View to the south of the East Fork Skagway River and train on the White Pass and Yukon Route Railway rounding the curve at Rocky Point, Klondike Gold Rush National Historical Park.
Panorama of Chilkoot Pass from north of Boundary Monument 121 with view of Crater Lake and glaciers on both sides of the United States-Canada boundary. The Chilkoot Trail and structures on the pass are also visible.
Adema, G. W., R. D. Karpilo Jr., and B. F. Molnia. 2007.
Melting Denali: Effects of climate change on the glaciers of Denali National Park and Preserve. Alaska Park Science 6(1): 12-17.
Brodie, J. F., C. A. Roland, S. E. Stehn, and E. Smirnova. 2019.
Variability in the expansion of trees and shrubs in boreal Alaska. Ecology 100: e02660.
Fagre, D. B. and L. A. McKeon. 2010.
Documenting disappearing glaciers: Repeat photography at Glacier National Park, Montana. Pages 77-88 in R. H. Webb, D. E. Boyer, and R. M., Turner, editors. Repeat photography: Methods and applications in the natural sciences. Island Press, Washington D.C.
Jorgenson, M. T., G. V. Frost, W. E. Lentz, and A. J. Bennett. 2006.
Photographic monitoring of landscape change in the southwest Alaska network of national parklands. Natural Resource Technical Report. NPS/AKRSWAN/NRTR-2006/03. National Park Service, Fort Collins, Colorado.
Hall, F. C. 2002.
Photo point monitoring handbook: General Technical Report PNW-GTR-526. Portland, Oregon: U.S. Department of Agriculture, Forest Service, Pacific Northwest Research Station, 134 p.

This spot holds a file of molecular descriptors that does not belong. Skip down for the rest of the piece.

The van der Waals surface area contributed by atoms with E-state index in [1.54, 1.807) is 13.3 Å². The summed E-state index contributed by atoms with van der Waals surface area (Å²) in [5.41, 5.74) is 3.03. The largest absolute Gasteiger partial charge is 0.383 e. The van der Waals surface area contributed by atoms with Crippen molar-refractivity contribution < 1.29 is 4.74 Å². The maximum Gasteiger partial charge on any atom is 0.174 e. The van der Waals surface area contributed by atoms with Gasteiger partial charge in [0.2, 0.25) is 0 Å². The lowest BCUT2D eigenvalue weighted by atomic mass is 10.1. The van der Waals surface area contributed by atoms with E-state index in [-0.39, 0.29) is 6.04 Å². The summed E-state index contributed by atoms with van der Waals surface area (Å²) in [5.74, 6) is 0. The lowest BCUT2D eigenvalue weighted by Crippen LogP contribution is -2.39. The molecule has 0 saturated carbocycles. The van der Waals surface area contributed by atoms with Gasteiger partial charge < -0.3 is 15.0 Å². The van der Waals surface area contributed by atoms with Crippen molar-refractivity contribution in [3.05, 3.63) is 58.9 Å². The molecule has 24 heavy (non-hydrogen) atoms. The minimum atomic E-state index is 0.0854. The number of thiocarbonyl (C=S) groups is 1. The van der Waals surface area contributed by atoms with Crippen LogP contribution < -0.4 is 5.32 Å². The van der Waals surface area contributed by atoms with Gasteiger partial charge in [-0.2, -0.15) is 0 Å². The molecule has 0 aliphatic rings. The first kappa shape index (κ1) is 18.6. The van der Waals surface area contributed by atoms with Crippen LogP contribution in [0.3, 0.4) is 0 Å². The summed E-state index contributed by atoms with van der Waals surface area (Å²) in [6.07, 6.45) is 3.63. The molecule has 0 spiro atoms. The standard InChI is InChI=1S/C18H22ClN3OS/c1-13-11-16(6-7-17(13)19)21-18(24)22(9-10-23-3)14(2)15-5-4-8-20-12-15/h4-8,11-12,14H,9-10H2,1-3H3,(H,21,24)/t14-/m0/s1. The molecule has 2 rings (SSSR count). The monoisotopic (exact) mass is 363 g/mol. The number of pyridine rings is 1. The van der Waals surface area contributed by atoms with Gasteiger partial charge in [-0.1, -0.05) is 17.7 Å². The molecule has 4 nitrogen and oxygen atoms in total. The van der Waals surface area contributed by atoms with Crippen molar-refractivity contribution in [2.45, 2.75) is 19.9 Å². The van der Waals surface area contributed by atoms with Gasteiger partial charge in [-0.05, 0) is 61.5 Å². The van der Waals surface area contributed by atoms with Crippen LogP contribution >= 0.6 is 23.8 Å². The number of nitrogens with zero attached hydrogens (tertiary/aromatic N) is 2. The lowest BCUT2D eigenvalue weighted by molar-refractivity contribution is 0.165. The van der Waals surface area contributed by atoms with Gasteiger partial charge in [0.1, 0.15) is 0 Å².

Karpilo, R. D., Jr., B. F. Molnia, and H. S. Pranger. 2006.
Animating repeat glacier photography: A tool for science and education in J. F. Piatt and S. M. Gende, editors, Proceedings of the Fourth Glacier Bay Science Symposium, October 26–28, 2004: U.S. Geological Survey Scientific Investigations Report 2007-5047, p. 66-67.
Karpilo, R. D., Jr. 2009.
Glacier monitoring techniques. Pages 141-162 in Young, R. and L. Norby, editors. Geological Monitoring: Geological Society of America. Boulder, Colorado.
Karpilo, R. D., Jr. and S. C. Venator. 2015.
Documenting over a century of natural resource change with repeat photography in Klondike Gold Rush National Historical Park, Alaska. Natural Resource Report NPS/KLGO/NRR—2015/1017. National Park Service, Fort Collins, Colorado.
Molnia, B. F. 2010.
Repeat photography of Alaskan glaciers and landscapes from ground-based photo stations and airborne platforms. Pages 59-76 in R. H. Webb, D. E. Boyer, and R. M., Turner, editors. Repeat photography: methods and applications in the natural sciences. Island Press, Washington D.C.
Molnia, B. F., R. D. Karpilo Jr., J. Pfeiffenberger, and D. Capra. 2007.
Visualizing climate change: Using repeat photography to document the impacts of changing climate on glaciers and landscapes. Alaska Park Science 6(1): 42-47.
Molnia, B. F., R. D. Karpilo Jr., and H. S. Pranger. 2004.
Post-little-ice-age landscape and glacier change in Glacier Bay National Park: Documenting more than a century of variability with repeat photography. Eos Trans. AGU 85(47), Fall Meet. Suppl., Abstract C42A-03.
Reid, H. F. 1896.
Variations of glaciers. Science 3(76): 867.
Roland, C. A. and S. E. Stehn. 2013.
Denali repeat photography project reveals dramatic changes: A drier, woodier, and more densely vegetated park. Alaska Park Science 12(2): 64-65.
Tomeo, D. 2013.
Using story to build stewardship. Alaska Park Science 12(1): 44-49.
Webb, R. H., D. E. Boyer, and R. M. Turner, 2010.
Repeat photography: Methods and applications in the natural sciences. Island Press, Washington, D.C. 392p.
Series: Alaska Park Science Volume 20 Issue 1 - Parks as Proving Grounds
Last updated: June 1, 2021